1619 Jean Armand de Maillé-Brézé a French admiral.
1634 Luca Giordano an Italian late Baroque painter and printmaker in etching. Fluent and decorative, he worked successfully in Naples and Rome, Florence and Venice, before spending a decade in Spain
1653 Abraham van Riebeeck a Governor-General of the Dutch East Indies. He was born in the Cape Colony in South Africa, and was the son of Jan van Riebeeck. One of Abraham's children was Johanna Maria van Riebeeck , who had married his predecessor Governor-General, Joan van Hoorn. After he finished his studies in the Netherlands in 1676, he entered the Dutch East India Company as a merchant
1662 Matthew Henry a Welsh Non-Conformist minister.
1663 Prince Eugene of Savoy a general and statesman of the Holy Roman Empire and the Austrian monarchy and one of the most successful military commanders in modern European history, rising to the highest offices of state at the Imperial court in Vienna. Born in Paris, Eugene grew up around the French court of King Louis XIV. Based on his poor physique and bearing, the Prince was initially prepared for a career in the church, but by the age of 19 he had determined on a military career. Rejected by Louis XIV for service in the French army, Eugene moved to Austria and transferred his loyalty to the Habsburg Monarchy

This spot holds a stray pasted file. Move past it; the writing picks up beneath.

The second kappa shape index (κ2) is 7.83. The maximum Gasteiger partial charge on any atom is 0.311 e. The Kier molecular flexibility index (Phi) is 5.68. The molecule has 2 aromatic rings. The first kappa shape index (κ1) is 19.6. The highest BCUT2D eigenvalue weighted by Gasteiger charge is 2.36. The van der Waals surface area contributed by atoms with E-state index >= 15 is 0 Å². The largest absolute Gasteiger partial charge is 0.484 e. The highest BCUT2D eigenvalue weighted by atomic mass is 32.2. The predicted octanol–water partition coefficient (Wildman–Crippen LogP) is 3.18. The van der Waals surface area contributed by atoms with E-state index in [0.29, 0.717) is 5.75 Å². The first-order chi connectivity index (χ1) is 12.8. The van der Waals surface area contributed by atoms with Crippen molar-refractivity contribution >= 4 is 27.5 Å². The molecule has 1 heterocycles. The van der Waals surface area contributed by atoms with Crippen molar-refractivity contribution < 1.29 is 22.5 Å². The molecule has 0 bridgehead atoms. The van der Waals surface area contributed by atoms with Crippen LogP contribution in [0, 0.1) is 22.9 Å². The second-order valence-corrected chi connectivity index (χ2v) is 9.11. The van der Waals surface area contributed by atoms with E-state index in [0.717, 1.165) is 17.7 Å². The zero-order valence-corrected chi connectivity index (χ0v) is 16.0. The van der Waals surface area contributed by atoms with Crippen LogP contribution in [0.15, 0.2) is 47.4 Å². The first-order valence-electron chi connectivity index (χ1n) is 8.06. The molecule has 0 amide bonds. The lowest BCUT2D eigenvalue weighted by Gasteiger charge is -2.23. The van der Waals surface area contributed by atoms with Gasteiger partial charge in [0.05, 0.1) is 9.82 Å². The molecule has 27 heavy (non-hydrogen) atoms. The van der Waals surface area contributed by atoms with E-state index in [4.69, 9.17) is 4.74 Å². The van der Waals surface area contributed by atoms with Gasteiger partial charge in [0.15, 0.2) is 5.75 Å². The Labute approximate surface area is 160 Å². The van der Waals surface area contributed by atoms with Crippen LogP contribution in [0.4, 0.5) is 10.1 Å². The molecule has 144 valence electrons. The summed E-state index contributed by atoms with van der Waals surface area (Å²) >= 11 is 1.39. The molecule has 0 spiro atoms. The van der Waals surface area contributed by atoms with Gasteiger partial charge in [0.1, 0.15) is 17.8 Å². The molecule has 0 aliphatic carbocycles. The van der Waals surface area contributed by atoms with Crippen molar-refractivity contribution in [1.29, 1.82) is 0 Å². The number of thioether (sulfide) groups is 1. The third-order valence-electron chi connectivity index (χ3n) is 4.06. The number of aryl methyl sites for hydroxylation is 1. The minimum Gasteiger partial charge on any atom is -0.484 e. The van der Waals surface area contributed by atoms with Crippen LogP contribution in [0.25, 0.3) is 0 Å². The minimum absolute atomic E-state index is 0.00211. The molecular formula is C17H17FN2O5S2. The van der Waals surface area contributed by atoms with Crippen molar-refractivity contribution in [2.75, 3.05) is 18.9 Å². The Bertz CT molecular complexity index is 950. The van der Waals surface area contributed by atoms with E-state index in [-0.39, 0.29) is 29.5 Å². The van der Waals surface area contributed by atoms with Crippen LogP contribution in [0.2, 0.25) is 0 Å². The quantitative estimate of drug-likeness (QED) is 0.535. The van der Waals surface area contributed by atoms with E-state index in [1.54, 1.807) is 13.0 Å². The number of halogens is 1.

1668 John George IV Elector of Saxony Elector of Saxony from 1691 to 1694.
1671 Frederick IV Duke of Holstein-Gottorp the reigning Duke of Holstein-Gottorp.
1679 Ann Putnam Jr. an important witness at the Salem Witch Trials of Massachusetts during the later portion of 17th century Colonial America. Born 1679 in Salem Village, Essex County, Massachusetts, she was the eldest child of Thomas Putnam and Ann Carr. She was friends with some of the girls who claimed to be afflicted by witchcraft and, in March 1692, proclaimed to be afflicted herself. These accusations resulted in the execution of a number of people
1693 Jeremiah Markland an English classical scholar.
1697 Luigi Maria Torregiani an Italian Cardinal.
1701 Charles le Beau a French historical writer.
1706 Baldassare Galuppi an Italian composer, born on the island of Burano in the Venetian Republic. He belonged to a generation of composers, including Christoph Willibald Glück, Domenico Scarlatti, and CPE Bach, whose works comprised the transition from Baroque to Classical-era music. He achieved international success, spending periods of his career in Vienna, London and Saint Petersburg, but his main base remained Venice, where he held a succession of leading appointments
1728 Peter Frederik Suhm a Danish-Norwegian historian.
1738 Andrey Bolotov the most prolific memoirist and the most distinguished agriculturist of the 18th-century Russian Empire.